"We're trying to do an experiment in open-source journalism right now in Madison, I don't know if we'll succeed or not. But there's a need for it . . . . for that great work to be done, it has to be maintained by the citizens themselves. And I think that's one place where open source, local journalism has to take up the mantle . . . ."
Lew Friedland, June 28, 2006, during an Amherst, Mass. conference (noted below)
Lew Friedland (BIOGRAPHICAL LINK) is a professor at the University of Wisconsin who helped originate the Madison Commons, a non-profit local news website which, in an unusual arrangement, collaborates with The Wisconsin State Journal, the legacy daily newspaper in the Wisconsin capital.
FROM THE WEBSITE:
"Madison Commons . . . is designed to provide news and information about all of Madison's neighborhoods and a crossroads for the discussion of community issues. The name comes from the idea of a village commons, a place for news, talk, debate, and some entertainment, too, that's open to everyone. Our goal is to gather stories from all of Madison's neighborhoods in one accessible place."
Kristian Knutsen wrote on the website of The Istmus, an alternative print weekly on March 8, 2006:
The Commons Project is funded by a New Voices grant from J-Lab and the John S. and James L. Knight Foundation. The project offers workshops for citizens to learn reporting and writing skills. They are administered by Cathy DeShano, Madison Commons managing editor, (firstname.lastname@example.org -- phone 608-237-1435. The classes include a basic reporting toolkit.
Here is an excerpted text of remarks by Friedland made June 28, 2006 at the University of Massachusetts,during the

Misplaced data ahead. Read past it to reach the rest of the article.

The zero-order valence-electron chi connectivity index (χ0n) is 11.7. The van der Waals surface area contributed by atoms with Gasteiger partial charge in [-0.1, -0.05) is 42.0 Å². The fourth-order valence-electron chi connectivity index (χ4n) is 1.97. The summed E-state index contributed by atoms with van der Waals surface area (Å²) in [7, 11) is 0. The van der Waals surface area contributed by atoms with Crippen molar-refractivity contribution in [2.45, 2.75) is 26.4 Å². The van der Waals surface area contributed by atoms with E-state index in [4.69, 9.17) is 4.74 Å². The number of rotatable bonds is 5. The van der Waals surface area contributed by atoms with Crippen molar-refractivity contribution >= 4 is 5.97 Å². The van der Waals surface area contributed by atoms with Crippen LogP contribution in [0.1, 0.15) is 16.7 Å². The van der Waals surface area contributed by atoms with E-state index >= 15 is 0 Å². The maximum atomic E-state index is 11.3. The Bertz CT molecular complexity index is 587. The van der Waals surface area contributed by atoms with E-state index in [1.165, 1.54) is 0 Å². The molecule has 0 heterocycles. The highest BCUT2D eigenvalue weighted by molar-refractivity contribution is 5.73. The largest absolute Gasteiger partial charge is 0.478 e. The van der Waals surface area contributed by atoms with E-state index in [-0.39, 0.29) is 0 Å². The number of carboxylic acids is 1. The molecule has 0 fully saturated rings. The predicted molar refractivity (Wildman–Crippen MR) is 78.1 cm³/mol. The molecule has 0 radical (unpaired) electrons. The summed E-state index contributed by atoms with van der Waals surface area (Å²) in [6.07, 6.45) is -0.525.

"Local reporting positions are being slashed all over. So we actually have, I think, the same kind of crisis in miniature in local news, which as you correctly point out, is the heart of much local journalism. Much of the journalism in the U.S. we have is national stories. And [the problem] may be worse because the open source and the distributed solutions that Jay [Rosen] and Jeff [Jarvis] and others have been talking about are much less available in local communities.
"You can have blogging, but the kind of larger pool of people who are going to do the sort of real reporting that supplements or complements the kind of work that goes on nationally doesn't exist. We're trying to do an experiment in open-source journalism right now in Madison, I don't know if we'll succeed or not. But there's a need for it . . . .
"We just finished a study, there were 630, roughly, civic or public-journalism projects in the United States that were done over about 10 years. They were wonderful, there was great journalism done in many of those 630 projects. But what happened was that newspapers themselves -- most of them were driven by newspapers -- decided to pull the plug on them. Why? Because they got tired of them, they got bored, they were too much work, they weren't profitable.
"So for that great work to be done, it has to be maintained by the citizens themselves. And I think that's one place where open source, local journalism has to take up the mantle . . . ."